The purpose of a State in Kiwi.js is to allow the developer an easy way to manage loading assets to a game and also manage the logic of a game. A state has three main parts that we will cover in the tutorial. These parts are the preloading/loading of a state, the creating of the assets for the state, and also the updating of the state. This allows for you to organize your State in a way that makes it run in an intuitive and fluent manner.
All the methods that we talk about in this tutorial have already written in the State. All we need to do is ‘hook into’ these methods and assign them the tasks that we want them to do!
High Level State Flow Diagram:
This is an overview of flow of a Kiwi.State. We will go into depth for each step later in the tutorial.
What happens during preload?
The preload step of the State is focused on what happens before the game logic starts. When the State is inside the preload step the game will continuously run the loadUpdate() method instead of the normal update() method.
This step happens as soon as the Kiwi.State has been switched to. The first thing that happens when switching to a state is the game checks to see if the state has been initialized previously. If it has not it means that the state has not be accessed before and therefore needs to run the init() method. This will only run the first time a state is entered.
Once you have passed initialization step of the state the state will then run the preload() method. This method is designed to add all of the assets that you need for the current state into the loader. The loader will then start after the preload method has finished. It is quite common for games to have a loading state, which loads the assets to the game all at once, but it is fine having the assets be loaded in the preload of a playable state.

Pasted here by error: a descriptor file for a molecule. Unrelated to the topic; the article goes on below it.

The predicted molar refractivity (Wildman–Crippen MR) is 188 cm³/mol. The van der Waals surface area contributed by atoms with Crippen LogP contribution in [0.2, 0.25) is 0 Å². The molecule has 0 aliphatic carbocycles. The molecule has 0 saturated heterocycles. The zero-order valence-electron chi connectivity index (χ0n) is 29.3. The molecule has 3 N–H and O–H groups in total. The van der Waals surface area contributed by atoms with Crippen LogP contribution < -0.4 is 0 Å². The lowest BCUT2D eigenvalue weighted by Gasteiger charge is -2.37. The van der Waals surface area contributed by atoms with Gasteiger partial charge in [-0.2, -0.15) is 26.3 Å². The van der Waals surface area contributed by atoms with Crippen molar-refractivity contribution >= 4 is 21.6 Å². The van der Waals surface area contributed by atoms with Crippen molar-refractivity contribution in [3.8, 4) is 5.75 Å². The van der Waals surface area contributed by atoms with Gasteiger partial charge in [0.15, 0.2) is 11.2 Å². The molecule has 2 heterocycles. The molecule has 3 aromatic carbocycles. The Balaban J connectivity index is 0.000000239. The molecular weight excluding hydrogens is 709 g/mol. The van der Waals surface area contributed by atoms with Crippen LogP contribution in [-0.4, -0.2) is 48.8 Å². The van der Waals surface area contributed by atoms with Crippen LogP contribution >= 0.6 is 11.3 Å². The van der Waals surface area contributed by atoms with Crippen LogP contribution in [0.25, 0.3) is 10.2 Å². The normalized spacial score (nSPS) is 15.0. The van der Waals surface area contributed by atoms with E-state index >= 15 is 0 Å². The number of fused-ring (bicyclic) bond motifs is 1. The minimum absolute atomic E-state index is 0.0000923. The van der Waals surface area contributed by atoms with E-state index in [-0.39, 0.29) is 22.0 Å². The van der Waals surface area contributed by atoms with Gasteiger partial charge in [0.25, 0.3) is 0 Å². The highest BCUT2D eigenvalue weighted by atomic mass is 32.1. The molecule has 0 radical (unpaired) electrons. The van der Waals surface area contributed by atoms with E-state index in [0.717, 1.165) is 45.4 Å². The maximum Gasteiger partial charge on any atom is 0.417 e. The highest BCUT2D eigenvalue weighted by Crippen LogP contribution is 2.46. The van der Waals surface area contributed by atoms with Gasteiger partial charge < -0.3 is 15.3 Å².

After the preload method has been defined the game will start loading the assets. This can take time depending on how large the assets are. While the assets are loading the loadUpdate method will still be running. The loadProgress method will trigger every time a single file has been loaded. This allows you to track the progress of the loading of the state.
Once all of the file have finished loading the loadComplete() method will run. This will only happen once. Once this has happened the game will start creating itself.
For an example to see how this loading is done take a look at the LoadingAssets example in the Kiwi.js examples repo inside core/states/ here https://github.com/gamelab/examples
What is the create method?
The create method is the part of the state where you create assets that will be needed in order for your games logic to work. Things such as a player, enemy manager, camera manager, etc. These things will only need to be created once. Once the create method has finished the Update Loop of the state will automatically start.
For an example to see how the Create method is used take a look at the LoadingAssets example in the Kiwi.js examples repo inside core/states/ here https://github.com/gamelab/examples
What is the update method?
The Update Loop is the driving force behind your game, and very few game architectures leave this out. The update loop is a simple architectural pattern for organizing your games code, splitting apart when different events should occur. The primary feature of the update loop is a cycle of updating your game’s state, rendering your state, then starting again. Below is a diagram of how the update loop would cycle normally starting at the preUpdate method.
For an example to see how the Update method is used take a look at the LoadingAssets example in the Kiwi.js examples repo inside core/states/ here https://github.com/gamelab/examples
How to use a specific State method
To find out more about the state methods we have talked about here take a look at the Kiwi.js API. The API briefly describes the purpose of each method and what it can and can not do.